The positive externalities of Eminem

And I probably ruined your parents’ life
And your childhood too
‘Cause if I’m the music that y’all grew up on
I’m responsible for you retarded fools
I’m the super villain Dad and Mom was losin’ their marbles to
You marvel that? Eddie Brock is you
And I’m the suit, so call me—

Eminem, 2021, Venom

In complex systems you can’t do one thing. When he was chief economist of Uber, John List and his team ran an experiment to see how tips affected drivers. They rolled out the option to tip in four cities and collected the data. Tips, List wrote, work. When drivers earned more they drove more. But you can’t do just one thing. When tipping expanded to other markets other drivers drove more too. With the increase supply of drivers but the same demand, total earnings with tips were about the same as before. But the drivers ended up working more. It was more per ride but fewer rides.

As a teen I remember big concerns about what music teens listened to. In 1990 the parental advisory label started to appear on CDs. In 1997 Eminem release The Slim Shady LP. That music was for my car only, not the house. Eminem gets this. “I’m the super villain Dad and Mom was losin’ their marbles to”. It was NOT GOOD that we were listening to this.

Maybe?

List’s Uber experiment explains an externality. Do one thing and this other thing happens too. Eminem’s other thing is health. Venom is my favorite workout song and Eminem is the 13th most popular artist on Spotify with fifty-three million plays. A month! That’s 100k hours a day. If one-fourth of those hours are someone exercising, that’s 14,000 pounds lost each month.

Behavior change starts with easily understood stories. Tell someone a story they agree with, or understand, or can tell to others (which raises their status). Eminem’s explicit lyrics are something to warn against. But telling a positive story through some Fermi thinking sounds good too.

Fermi questions, answers, and landmarks

A Fermi question is something like, How many rolls of toilet paper do the residents of Columbus Ohio use in a week? Fermi questions are silly but embody some serious thought. Namely, how do we think about the world?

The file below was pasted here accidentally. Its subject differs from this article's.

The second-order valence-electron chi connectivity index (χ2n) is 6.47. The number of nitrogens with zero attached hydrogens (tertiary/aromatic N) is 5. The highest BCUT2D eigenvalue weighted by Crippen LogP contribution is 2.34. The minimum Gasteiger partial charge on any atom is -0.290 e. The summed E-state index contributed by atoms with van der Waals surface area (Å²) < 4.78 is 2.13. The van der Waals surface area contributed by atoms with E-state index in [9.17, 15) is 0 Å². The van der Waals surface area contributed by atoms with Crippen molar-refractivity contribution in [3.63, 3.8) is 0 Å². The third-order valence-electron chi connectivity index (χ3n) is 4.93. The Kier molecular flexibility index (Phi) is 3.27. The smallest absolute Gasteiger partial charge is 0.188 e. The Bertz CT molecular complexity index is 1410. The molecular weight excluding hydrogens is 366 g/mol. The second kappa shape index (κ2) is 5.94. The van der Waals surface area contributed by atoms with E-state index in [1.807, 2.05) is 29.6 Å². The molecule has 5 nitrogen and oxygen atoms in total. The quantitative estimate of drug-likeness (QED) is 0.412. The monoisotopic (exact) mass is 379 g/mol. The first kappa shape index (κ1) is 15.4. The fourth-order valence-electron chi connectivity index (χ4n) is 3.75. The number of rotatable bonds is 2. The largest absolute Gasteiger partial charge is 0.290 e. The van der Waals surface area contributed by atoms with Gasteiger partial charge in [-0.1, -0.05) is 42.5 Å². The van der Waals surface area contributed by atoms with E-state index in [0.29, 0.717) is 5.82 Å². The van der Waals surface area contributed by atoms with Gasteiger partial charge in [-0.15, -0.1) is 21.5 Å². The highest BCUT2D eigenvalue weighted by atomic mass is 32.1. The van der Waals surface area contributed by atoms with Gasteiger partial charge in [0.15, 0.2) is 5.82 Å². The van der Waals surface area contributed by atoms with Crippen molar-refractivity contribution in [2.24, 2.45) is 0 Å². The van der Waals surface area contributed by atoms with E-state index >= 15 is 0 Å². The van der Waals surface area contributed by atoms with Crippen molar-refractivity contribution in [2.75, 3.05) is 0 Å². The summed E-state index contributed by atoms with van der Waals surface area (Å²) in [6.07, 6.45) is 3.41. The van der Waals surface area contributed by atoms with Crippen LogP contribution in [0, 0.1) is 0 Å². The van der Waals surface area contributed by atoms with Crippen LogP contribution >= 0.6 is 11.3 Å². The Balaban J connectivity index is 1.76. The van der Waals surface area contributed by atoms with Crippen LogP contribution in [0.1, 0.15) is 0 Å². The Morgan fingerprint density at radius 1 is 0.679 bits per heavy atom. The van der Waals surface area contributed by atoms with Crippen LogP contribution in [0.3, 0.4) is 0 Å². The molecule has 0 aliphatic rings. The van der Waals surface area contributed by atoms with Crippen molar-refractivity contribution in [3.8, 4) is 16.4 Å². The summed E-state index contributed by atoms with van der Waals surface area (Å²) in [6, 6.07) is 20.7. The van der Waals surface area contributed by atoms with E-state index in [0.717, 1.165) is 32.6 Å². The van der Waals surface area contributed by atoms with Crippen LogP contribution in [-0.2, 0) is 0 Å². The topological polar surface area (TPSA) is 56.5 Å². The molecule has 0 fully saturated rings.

There’s some fun little math behind a Fermi question but the hardest part is often the start. For instance, how many people live in Columbus Ohio? Tim Harford knows. Rather, Tim Harford has a suggestion.

“Andrew Elliott—an entrepreneur who likes the question so much he published a book with the title Is That a Big Number?—suggests that we should all carry a few ‘landmark numbers’.”

Landmark numbers are figures we can use to guide our thoughts about the world. For instance, there are about four million Americans at any age under sixty. New York City has a population of about nine million. Columbus Ohio has a population of about one million. This is actually quite helpful just for a start.

Using a Zeckhauser maxim, “when you are having trouble getting your thinking straight, go to a simple case.” If every resident of Columbus Ohio used half a roll a week, how many rolls of toilet paper would they use? That’s easy! We have a million people, each uses half a roll, and that’s 500,000 rolls per week. No wonder we had a shortage.

Tsk tsk, Enrico Fermi would scold us. You can do better. And indeed we can. That is the point of thinking about Fermi questions. We can do better and even if we make a mistake, even if we make a few mistakes, we can still very likely be right. The reason is because of the random walk nature of our guesses. Some of our guesses will be too high (Columbus actually has 898,000 residents) and some will be too low, but overall these kinda-sorta balance out and that puts us in the right ballpark. Not only that, but making additional steps doesn’t necessarily mean additional steps in error. That, and more examples are here.

Good decision making takes nouns and verbs. We’ve got good verbs like inversion, mean reversion, extreme examples, and such. Landmark numbers give us a few nouns to work with too.


The very good Fermi book inspired this post: Fermi Knowledge.